By Pastor Bruce K. Oyen
Do you know that King James and his translators of the Authorized, King James Version of the Bible celebrated Easter?
You might think, “Well, so what difference does it make? It’s an ancient Christian holiday celebrating the literal resurrection of the Lord Jesus Christ from the dead.”
The difference it makes that those men celebrated Easter is the fact that many persons who are staunchly King James Version-onlyists are also very opposed to the celebration of this day, calling it a pagan holiday. They tell us that, because this is a pagan holiday, we should not use this term to refer to the Lord’s resurrection. Instead, we are told to use the term “Resurrection Sunday,” if we must celebrate His resurrection on a special day at all.
The same persons who oppose the use of the term under consideration are not only staunchly King James Version-onlyists. They also often speak of the translators of this version as being almost super-Christians. Moreover, they often speak of those translators as being, perhaps, so superior in knowledge of the Bible’s original languages that the King James Version cannot be improved upon, and they consider that version to be, therefore, infallible. One would almost expect to see halos above the heads of those translators, according to the lavish praise that is heaped upon them and their version of the Bible by some of their admirers.
But, if the translators of the King James Version were so outstanding as Christians, and if they were such admirable Biblical scholars, why would they have celebrated what we are told is a pagan holiday? Wouldn’t they, of all persons, have known of the evilness of Easter?
So, what proof is there that King James and his translators celebrated Easter? Someone might think someone who simply wants to discredit those men and their King James Version has claimed they celebrated this holiday, but that there is little or no proof of it.
The proof of it is ample, and it is firsthand, coming right from the 1611 edition of the King James Version itself.
My copy of the 1611 edition has all the proof we need right in the front. Besides containing what is called “The Epistle Dedicatorie,” and the more well-known and lenghty piece called “The Translators to The Reader,” we find other interesting things to read.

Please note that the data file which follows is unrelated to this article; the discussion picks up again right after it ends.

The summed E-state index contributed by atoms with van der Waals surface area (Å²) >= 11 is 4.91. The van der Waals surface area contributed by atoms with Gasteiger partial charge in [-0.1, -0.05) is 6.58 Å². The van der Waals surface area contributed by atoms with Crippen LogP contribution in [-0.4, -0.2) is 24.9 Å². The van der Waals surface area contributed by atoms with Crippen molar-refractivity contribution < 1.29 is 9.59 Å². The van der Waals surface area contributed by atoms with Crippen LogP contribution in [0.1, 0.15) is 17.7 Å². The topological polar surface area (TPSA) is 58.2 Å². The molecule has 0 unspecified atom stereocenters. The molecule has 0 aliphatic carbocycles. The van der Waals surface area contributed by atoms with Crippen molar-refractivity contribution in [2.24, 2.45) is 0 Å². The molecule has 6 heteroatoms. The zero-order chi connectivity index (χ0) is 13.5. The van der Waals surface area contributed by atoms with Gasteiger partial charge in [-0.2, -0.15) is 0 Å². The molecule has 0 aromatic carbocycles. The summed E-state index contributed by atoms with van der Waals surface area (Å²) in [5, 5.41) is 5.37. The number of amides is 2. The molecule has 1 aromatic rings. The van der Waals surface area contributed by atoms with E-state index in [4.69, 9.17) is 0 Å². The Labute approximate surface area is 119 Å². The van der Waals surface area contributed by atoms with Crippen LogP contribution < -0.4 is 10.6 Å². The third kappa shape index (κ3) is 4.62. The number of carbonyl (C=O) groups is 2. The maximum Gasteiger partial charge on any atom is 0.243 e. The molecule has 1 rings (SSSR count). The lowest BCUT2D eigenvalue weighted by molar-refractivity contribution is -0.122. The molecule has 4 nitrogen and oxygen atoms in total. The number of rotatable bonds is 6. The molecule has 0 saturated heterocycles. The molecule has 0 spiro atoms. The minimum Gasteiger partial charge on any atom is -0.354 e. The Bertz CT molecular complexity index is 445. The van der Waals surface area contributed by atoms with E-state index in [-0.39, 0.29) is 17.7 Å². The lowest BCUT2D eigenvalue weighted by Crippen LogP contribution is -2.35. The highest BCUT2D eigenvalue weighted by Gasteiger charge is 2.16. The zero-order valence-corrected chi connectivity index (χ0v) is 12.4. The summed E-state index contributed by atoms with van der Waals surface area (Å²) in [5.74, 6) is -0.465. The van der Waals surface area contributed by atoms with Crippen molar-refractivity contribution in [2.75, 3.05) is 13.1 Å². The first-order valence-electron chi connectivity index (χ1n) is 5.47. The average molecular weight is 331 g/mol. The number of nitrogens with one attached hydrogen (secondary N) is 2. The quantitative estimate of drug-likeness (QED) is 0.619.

For instance, next in line is a 12 month calendar that might be called a church calendar, for it gives the names to sacred days and special persons on their respective days, along with other information.
Then, we find what is called “An Almanacke for xxxix yeers.” That is, “An Almanac for 39 years.”
What comes next is titled, “To finde Eafter for ever.” In modern English, it says, “To find Easter for ever.” This tells the reader how to do just that. This proves those men celebrated Easter.
Next comes, “The Table and Kalender, exprefsing the order of Pfalmes and Leffons to be faid at Morning and Evening prayer throughout the yeere, except certain proper feafts, as the rules following more plainley declare.” In some places “f” means “s.”
This table and calendar seem to be divided up into sub-sections, which take up a number of pages. On one page, titled “Leffons proper for Holy dayes,” we find Scripture passages that are to be read on the Wednesday before Easter, Thursday before Easter, Good Friday, Easter Evening, Monday in Easter week, and Tuesday in Easter week. This proves those men celebrated Easter.
On the next page, we find references to Christmas day, Easter day, Ascension day, and Whit-sunday. This proves those men celebrated Easter.
On the next page, we read about things related to weeks before and after Easter. More proof they celebrated Easter.
On that same page, we find a section titled, “Thefe to be obferued for Holy dayes, and none other.” That is, “These to be observed for holy days, and none other.”
These days, given here in modern English, are the following:
1.) The days of the feasts of the circumcision of our Lord.
2.) Of the Epiphany.
3.) Of the purification of the blessed Virgin.
4.) Of saint Matthias the apostle.
5.) Of the annunciation of the blessed Virgin.
6.) Of saint Mark the evangelist.
7.) Of S. Philip and Jacob the apostles.
8.) Of the ascension of our Lord Jesus Christ.
9.) Of the nativity of saint John the Baptist.
10.) Of saint Peter the apostle.
12.) Of saint James the apostle.
13.) Of saint Bartholomew the apostle.
14.) Of saint Matthew the apostle.
15.) Of Michael the archangel.
16.) Of saint Luke the evangelist.
17.) Of saints Simon and Jude the apostles.
18.) Of all saints.
19.) Of saint Andrew the apostle.
20.) Of saint Thomas the apostle.
21.) Of the nativity of our Lord.
22.) Of saint Steven the martyr.
23.) Of saint John the evangelist.
24.) Of the holy innocents.
25.) Monday and Tuesday in Easter week.
26.) Monday and Tuesday in Whitsun week.
Numbers 25 and 26 prove they celebrated Easter.
In conclusion, we have abundant firsthand evidence that King James and his translators of the Authorized, King James Version celebrated Easter and many other “holy days.”
So, those King James-onlyists who are so quick to condemn the celebration of Easter need to consider the fact that, in so doing, they are condemning King James and his translators, the very ones they consider to have been outstanding Christians, and, to some KJV-onlyists, infallible Bible translators.